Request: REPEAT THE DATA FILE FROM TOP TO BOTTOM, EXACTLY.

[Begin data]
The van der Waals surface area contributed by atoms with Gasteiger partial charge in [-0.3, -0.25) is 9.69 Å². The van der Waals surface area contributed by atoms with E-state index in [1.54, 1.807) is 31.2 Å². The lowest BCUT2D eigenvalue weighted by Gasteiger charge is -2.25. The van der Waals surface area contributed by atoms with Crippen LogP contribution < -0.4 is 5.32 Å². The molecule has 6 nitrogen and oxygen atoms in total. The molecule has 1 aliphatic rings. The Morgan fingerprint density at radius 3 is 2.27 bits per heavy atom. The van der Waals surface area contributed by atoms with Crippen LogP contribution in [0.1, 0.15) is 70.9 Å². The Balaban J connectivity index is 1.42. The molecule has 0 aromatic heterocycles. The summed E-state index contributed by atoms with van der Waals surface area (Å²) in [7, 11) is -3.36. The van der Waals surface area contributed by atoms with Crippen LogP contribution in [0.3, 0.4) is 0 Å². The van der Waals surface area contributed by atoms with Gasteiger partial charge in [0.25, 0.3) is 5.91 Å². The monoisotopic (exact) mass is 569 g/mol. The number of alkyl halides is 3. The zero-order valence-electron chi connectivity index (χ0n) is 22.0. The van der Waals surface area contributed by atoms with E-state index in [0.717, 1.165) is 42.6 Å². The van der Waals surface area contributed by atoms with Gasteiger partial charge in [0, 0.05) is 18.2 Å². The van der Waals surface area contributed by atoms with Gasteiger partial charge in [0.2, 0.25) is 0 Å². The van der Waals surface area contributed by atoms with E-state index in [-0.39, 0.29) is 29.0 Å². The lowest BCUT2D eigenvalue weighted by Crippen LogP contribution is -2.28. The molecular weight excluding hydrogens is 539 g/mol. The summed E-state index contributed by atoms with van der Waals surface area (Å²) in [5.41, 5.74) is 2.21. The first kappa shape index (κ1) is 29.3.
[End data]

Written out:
The van der Waals surface area contributed by atoms with Gasteiger partial charge in [-0.3, -0.25) is 9.69 Å². The van der Waals surface area contributed by atoms with E-state index in [1.54, 1.807) is 31.2 Å². The lowest BCUT2D eigenvalue weighted by Gasteiger charge is -2.25. The van der Waals surface area contributed by atoms with Crippen LogP contribution < -0.4 is 5.32 Å². The molecule has 6 nitrogen and oxygen atoms in total. The molecule has 1 aliphatic rings. The Morgan fingerprint density at radius 3 is 2.27 bits per heavy atom. The van der Waals surface area contributed by atoms with Crippen LogP contribution in [0.1, 0.15) is 70.9 Å². The Balaban J connectivity index is 1.42. The molecule has 0 aromatic heterocycles. The summed E-state index contributed by atoms with van der Waals surface area (Å²) in [7, 11) is -3.36. The van der Waals surface area contributed by atoms with Crippen LogP contribution in [0.3, 0.4) is 0 Å². The van der Waals surface area contributed by atoms with Gasteiger partial charge in [0.25, 0.3) is 5.91 Å². The monoisotopic (exact) mass is 569 g/mol. The number of alkyl halides is 3. The zero-order valence-electron chi connectivity index (χ0n) is 22.0. The van der Waals surface area contributed by atoms with E-state index in [0.717, 1.165) is 42.6 Å². The van der Waals surface area contributed by atoms with Gasteiger partial charge in [0, 0.05) is 18.2 Å². The van der Waals surface area contributed by atoms with Gasteiger partial charge in [0.2, 0.25) is 0 Å². The van der Waals surface area contributed by atoms with E-state index in [-0.39, 0.29) is 29.0 Å². The lowest BCUT2D eigenvalue weighted by Crippen LogP contribution is -2.28. The molecular weight excluding hydrogens is 539 g/mol. The summed E-state index contributed by atoms with van der Waals surface area (Å²) in [5.41, 5.74) is 2.21. The first kappa shape index (κ1) is 29.3.